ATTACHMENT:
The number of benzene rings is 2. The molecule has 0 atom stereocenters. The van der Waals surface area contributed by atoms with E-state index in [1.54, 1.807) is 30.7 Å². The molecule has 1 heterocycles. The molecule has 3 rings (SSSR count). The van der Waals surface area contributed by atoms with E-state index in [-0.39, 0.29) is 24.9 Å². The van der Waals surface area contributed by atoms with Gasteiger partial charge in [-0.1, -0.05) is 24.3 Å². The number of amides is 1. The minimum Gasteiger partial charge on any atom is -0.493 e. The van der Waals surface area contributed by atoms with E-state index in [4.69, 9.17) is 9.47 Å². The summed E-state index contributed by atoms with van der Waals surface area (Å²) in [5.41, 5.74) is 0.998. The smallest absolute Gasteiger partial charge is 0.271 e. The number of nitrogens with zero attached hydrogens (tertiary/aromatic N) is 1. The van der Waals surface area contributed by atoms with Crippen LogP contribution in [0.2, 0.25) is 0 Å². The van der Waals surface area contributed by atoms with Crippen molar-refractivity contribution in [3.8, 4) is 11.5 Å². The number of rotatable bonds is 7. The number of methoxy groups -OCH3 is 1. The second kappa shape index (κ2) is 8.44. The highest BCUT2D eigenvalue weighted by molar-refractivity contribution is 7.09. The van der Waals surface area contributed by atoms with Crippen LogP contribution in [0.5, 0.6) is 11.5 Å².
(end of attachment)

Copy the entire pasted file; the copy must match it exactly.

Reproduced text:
The number of benzene rings is 2. The molecule has 0 atom stereocenters. The van der Waals surface area contributed by atoms with E-state index in [1.54, 1.807) is 30.7 Å². The molecule has 1 heterocycles. The molecule has 3 rings (SSSR count). The van der Waals surface area contributed by atoms with E-state index in [-0.39, 0.29) is 24.9 Å². The van der Waals surface area contributed by atoms with Gasteiger partial charge in [-0.1, -0.05) is 24.3 Å². The number of amides is 1. The minimum Gasteiger partial charge on any atom is -0.493 e. The van der Waals surface area contributed by atoms with E-state index in [4.69, 9.17) is 9.47 Å². The summed E-state index contributed by atoms with van der Waals surface area (Å²) in [5.41, 5.74) is 0.998. The smallest absolute Gasteiger partial charge is 0.271 e. The number of nitrogens with zero attached hydrogens (tertiary/aromatic N) is 1. The van der Waals surface area contributed by atoms with Crippen LogP contribution in [0.2, 0.25) is 0 Å². The van der Waals surface area contributed by atoms with Crippen molar-refractivity contribution in [3.8, 4) is 11.5 Å². The number of rotatable bonds is 7. The number of methoxy groups -OCH3 is 1. The second kappa shape index (κ2) is 8.44. The highest BCUT2D eigenvalue weighted by molar-refractivity contribution is 7.09. The van der Waals surface area contributed by atoms with Crippen LogP contribution in [0.5, 0.6) is 11.5 Å².